Constitution: 31 August 1957, amended 16 September 1963

Legal system: based on English common law; judicial review of legislative acts in the Supreme Court at request of supreme head of the federation; has not accepted compulsory ICJ jurisdiction

Suffrage: 21 years of age; universal

Executive branch:
chief of state: Paramount Ruler Sultan TUANKU SYED SIRAJUDDIN Ibni Almarhum Syed Putra Jamalullail (since 21 November 2001); Deputy Paramount Ruler Sultan MIZAN Zainal Abidin ibni A-Marhum Sultan Mahmud Al-Muktafi Billah Shah
head of government: Prime Minister Dr. MAHATHIR bin Mohamad (since 16 July 1981); Deputy Prime Minister ABDULLAH bin Ahmad Badawi (since 8 January 1999)
cabinet: Cabinet appointed by the prime minister from among the members of Parliament with consent of the paramount ruler
elections: paramount ruler and deputy paramount ruler elected by and from the hereditary rulers of nine of the states for five-year terms; election last held 27 February 1999 (next to be held NA 2004); prime minister designated from among the members of the House of Representatives; following legislative elections, the leader of the party that wins a plurality of seats in the House of Representatives becomes prime minister
election results: Sultan TUANKU SYED SIRAJUDDIN Ibni Almarhum Syed Putra Jamalullail elected paramount ruler; Sultan MIZAN Zainal Abidin ibni A-Marhum Sultan Mahmud Al-Muktafi Billah Shah elected deputy paramount ruler

Legislative branch: bicameral Parliament or Parlimen consists of nonelected Senate or Dewan Negara[?] (69 seats; 43 appointed by the paramount ruler, 26 appointed by the state legislatures) and the House of Representatives or Dewan Rakyat[?] (193 seats; members elected by popular vote weighted toward the rural Malay population to serve five-year terms)
elections: House of Representatives - last held 29 November 1999 (next to be held 3 November 2004)
election results: House of Representatives - percent of vote by party - NF 56%, other 44%; seats by party - NF 148, PAS 27, DAP 10, NJP 5, PBS 3

Judicial branch: Supreme Court, judges appointed by the paramount ruler on the advice of the prime minister

Political parties and leaders: State Reform Party or STAR [PATAV Rubis]; Democratic Action Party or DAP [LIM Kit Siang]; Gerakan Rakyat Malaysia [LIM Keng Yaik]; Liberal Democratic Party [leader NA]; Malaysian Chinese Association or MCA [LING Liong Sik]; Malaysian Indian Congress or MIC [S. Samy VELLU]; National Front or NF [MAHATHIR bin Mohamad] (a coalition of 14 political parties, dominated by the UMNO, and including the UPKO, SAPP, and the Liberal Democratic Party); National Justice Party or NJP [WAN AZIZAH Wan Ismail]; Parti Akar [Datuk PANDIKAR Amin Mulia]; Parti Bansa Dayak Sarawak or PBDS [Datuk Leo MOGGIE]; Parti Bersekutu [HARRIS Salleh]; Parti Islam SeMalaysia or PAS [Ustaz Fadzil Mohamed NOOR (demised)]; Party Pesaka Bumiputra Bersatu or PBB [Datuk Patinggi Haji Abdul TAIB Mahmud]; Sabah People's Progressive Party or SAPP [YONG Teck Lee]; Sabah People's United Party (Parti Bersatu Rakyat Sabah) or PBRS [Datuk Joseph KURUP]; Sarawak National Party or SNAP [Datuk Amar James WONG]; Sarawak United People's Party or SUPP [Datuk Dr. George CHAN Hong Nam]; United Kadazan People's Organization or UPKO (formerly Parti Demokratik Sabah) [Bernard DOMPOK]; United Malays National Organization or UMNO [OSU Sukam]; United Sabah Party (main opposition party) (Parti Bersatu Sabah) or PBS [Dr. Joseph PAIRIN Kitingan]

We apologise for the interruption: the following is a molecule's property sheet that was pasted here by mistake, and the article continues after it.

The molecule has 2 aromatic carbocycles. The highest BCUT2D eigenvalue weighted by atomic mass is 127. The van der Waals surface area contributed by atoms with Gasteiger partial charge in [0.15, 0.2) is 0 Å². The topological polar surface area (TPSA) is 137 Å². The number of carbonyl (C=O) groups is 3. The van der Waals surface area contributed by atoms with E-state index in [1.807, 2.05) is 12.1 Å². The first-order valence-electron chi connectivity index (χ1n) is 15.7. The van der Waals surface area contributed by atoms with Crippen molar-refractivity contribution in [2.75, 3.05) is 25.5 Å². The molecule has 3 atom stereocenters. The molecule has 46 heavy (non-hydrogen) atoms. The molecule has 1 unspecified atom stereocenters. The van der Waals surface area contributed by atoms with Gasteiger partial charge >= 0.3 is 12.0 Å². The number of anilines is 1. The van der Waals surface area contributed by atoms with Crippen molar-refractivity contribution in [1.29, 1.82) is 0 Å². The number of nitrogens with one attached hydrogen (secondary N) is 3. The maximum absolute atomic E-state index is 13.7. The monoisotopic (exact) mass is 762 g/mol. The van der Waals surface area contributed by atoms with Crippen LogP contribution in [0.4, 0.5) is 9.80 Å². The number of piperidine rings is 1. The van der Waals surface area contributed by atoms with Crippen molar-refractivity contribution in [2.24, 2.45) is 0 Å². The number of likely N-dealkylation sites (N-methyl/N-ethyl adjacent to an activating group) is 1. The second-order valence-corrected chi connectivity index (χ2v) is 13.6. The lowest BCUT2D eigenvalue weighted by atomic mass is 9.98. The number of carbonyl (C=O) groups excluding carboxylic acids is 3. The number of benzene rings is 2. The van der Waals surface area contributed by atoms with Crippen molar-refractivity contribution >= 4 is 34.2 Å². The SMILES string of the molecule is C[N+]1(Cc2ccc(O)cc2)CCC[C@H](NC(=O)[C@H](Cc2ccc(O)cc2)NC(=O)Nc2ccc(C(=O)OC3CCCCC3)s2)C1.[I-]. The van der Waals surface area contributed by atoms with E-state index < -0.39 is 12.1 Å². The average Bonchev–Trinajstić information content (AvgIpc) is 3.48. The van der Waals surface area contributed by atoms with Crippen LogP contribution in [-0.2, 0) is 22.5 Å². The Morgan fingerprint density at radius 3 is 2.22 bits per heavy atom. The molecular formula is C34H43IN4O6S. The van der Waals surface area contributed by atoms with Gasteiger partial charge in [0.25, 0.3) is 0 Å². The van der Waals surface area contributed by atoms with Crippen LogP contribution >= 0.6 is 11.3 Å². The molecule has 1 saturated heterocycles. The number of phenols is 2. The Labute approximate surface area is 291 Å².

note: subsequent to the election, the following parties were dissolved - Spirit of '46 or Semangat '46 [Tengku Tan Sri RAZALEIGH, president] and Sabah United Party (Parti Bersatu Sabah) or PBS [Datuk Seri Joseph PAIRIN Kitingan]

International organization participation: APEC, AsDB, ASEAN, C, CCC, CP, ESCAP, FAO, G-15[?], G-77, IAEA, IBRD, ICAO, ICFTU, ICRM, IDA, IDB[?], IFAD, IFC, IFRCS, ILO, IMF, International Maritime Organization, Inmarsat, Intelsat, Interpol, IOC, ISO, ITU, MINURSO[?], NAM, OIC, OPCW, UN, UN Security Council (temporary), UNCTAD, UNESCO, UNIDO, UNIKOM, UNMIBH, UNMIK, UNTAET, UPU, WCL, WFTU, WHO, WIPO, WMO, WTrO

Diplomatic representation in the US:
chief of mission: Ambassador Dato' GHAZZALI Sheikh Abdul Khalid
chancery: 2401 Massachusetts Avenue NW, Washington, DC 20008
telephone: [1] (202) 328-2700
FAX: [1] (202) 483-7661
consulate(s) general: Los Angeles and New York

Diplomatic representation from the United States:
chief of mission: Ambassador B. Lynn PASCOE
embassy: 376 Jalan Tun Razak, 50400 Kuala Lumpur
mailing address: P. O. Box No. 10035, 50700 Kuala Lumpur; American Embassy Kuala Lumpur, APO AP 96535-8152
telephone: [60] (3) 2168-5000
FAX: [60] (3) 242-2207

Flag description: 14 equal horizontal stripes of red (top) alternating with white (bottom); there is a blue rectangle in the upper hoist-side corner bearing a yellow crescent and a yellow fourteen-pointed star; the crescent and the star are traditional symbols of Islam; the design was based on the flag of the United States

External Link

Read longtime Prime Minister Mahathir bin Mohamad’s interview with the PBS series “Commanding Heights” on the subject of East Asian economic development.